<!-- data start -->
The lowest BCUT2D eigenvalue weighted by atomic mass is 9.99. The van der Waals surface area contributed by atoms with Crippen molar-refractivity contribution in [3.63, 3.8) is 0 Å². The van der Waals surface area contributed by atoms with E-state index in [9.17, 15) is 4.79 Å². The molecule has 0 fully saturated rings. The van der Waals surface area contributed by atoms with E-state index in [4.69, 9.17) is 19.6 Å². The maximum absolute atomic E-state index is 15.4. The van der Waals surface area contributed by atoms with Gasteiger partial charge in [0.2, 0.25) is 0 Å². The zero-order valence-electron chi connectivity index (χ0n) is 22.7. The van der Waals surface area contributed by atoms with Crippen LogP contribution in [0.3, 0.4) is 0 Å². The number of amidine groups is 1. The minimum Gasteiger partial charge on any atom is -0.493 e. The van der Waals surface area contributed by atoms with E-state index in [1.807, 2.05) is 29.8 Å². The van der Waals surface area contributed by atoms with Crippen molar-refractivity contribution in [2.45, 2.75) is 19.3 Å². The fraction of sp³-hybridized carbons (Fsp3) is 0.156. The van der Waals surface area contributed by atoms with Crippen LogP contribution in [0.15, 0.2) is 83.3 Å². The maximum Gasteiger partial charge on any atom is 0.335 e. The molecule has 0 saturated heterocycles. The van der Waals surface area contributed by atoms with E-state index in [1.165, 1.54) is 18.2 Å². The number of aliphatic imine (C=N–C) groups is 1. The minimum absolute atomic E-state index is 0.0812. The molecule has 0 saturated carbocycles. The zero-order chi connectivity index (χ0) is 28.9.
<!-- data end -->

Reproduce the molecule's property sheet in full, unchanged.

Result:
The lowest BCUT2D eigenvalue weighted by atomic mass is 9.99. The van der Waals surface area contributed by atoms with Crippen molar-refractivity contribution in [3.63, 3.8) is 0 Å². The van der Waals surface area contributed by atoms with E-state index in [9.17, 15) is 4.79 Å². The molecule has 0 fully saturated rings. The van der Waals surface area contributed by atoms with E-state index in [4.69, 9.17) is 19.6 Å². The maximum absolute atomic E-state index is 15.4. The van der Waals surface area contributed by atoms with Gasteiger partial charge in [0.2, 0.25) is 0 Å². The zero-order valence-electron chi connectivity index (χ0n) is 22.7. The van der Waals surface area contributed by atoms with Crippen LogP contribution in [0.3, 0.4) is 0 Å². The number of amidine groups is 1. The minimum Gasteiger partial charge on any atom is -0.493 e. The van der Waals surface area contributed by atoms with E-state index in [1.807, 2.05) is 29.8 Å². The van der Waals surface area contributed by atoms with Crippen molar-refractivity contribution in [2.45, 2.75) is 19.3 Å². The fraction of sp³-hybridized carbons (Fsp3) is 0.156. The van der Waals surface area contributed by atoms with Crippen LogP contribution in [0.15, 0.2) is 83.3 Å². The maximum Gasteiger partial charge on any atom is 0.335 e. The molecule has 0 saturated heterocycles. The van der Waals surface area contributed by atoms with E-state index in [1.165, 1.54) is 18.2 Å². The number of aliphatic imine (C=N–C) groups is 1. The minimum absolute atomic E-state index is 0.0812. The molecule has 0 saturated carbocycles. The zero-order chi connectivity index (χ0) is 28.9.